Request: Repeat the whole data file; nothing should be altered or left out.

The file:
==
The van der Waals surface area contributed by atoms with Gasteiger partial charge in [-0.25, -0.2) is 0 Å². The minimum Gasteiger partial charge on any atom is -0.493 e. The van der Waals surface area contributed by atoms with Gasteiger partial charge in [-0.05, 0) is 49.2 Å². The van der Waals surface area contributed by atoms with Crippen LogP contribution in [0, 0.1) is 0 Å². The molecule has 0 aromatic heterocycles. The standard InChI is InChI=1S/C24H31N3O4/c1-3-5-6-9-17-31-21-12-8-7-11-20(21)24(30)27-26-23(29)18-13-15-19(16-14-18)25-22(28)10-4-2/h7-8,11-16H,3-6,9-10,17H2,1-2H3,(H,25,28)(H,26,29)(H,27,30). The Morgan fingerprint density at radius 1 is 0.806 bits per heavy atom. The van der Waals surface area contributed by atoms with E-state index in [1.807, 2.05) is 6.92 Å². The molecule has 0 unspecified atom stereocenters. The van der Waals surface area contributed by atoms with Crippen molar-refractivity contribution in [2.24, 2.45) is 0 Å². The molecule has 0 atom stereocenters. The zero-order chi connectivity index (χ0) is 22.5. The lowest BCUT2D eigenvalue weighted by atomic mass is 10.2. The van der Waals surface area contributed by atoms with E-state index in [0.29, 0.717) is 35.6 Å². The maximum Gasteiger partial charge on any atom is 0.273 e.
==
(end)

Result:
The van der Waals surface area contributed by atoms with Gasteiger partial charge in [-0.25, -0.2) is 0 Å². The minimum Gasteiger partial charge on any atom is -0.493 e. The van der Waals surface area contributed by atoms with Gasteiger partial charge in [-0.05, 0) is 49.2 Å². The van der Waals surface area contributed by atoms with Crippen LogP contribution in [0, 0.1) is 0 Å². The molecule has 0 aromatic heterocycles. The standard InChI is InChI=1S/C24H31N3O4/c1-3-5-6-9-17-31-21-12-8-7-11-20(21)24(30)27-26-23(29)18-13-15-19(16-14-18)25-22(28)10-4-2/h7-8,11-16H,3-6,9-10,17H2,1-2H3,(H,25,28)(H,26,29)(H,27,30). The Morgan fingerprint density at radius 1 is 0.806 bits per heavy atom. The van der Waals surface area contributed by atoms with E-state index in [1.807, 2.05) is 6.92 Å². The molecule has 0 unspecified atom stereocenters. The van der Waals surface area contributed by atoms with Crippen molar-refractivity contribution in [2.24, 2.45) is 0 Å². The molecule has 0 atom stereocenters. The zero-order chi connectivity index (χ0) is 22.5. The lowest BCUT2D eigenvalue weighted by atomic mass is 10.2. The van der Waals surface area contributed by atoms with E-state index in [0.29, 0.717) is 35.6 Å². The maximum Gasteiger partial charge on any atom is 0.273 e.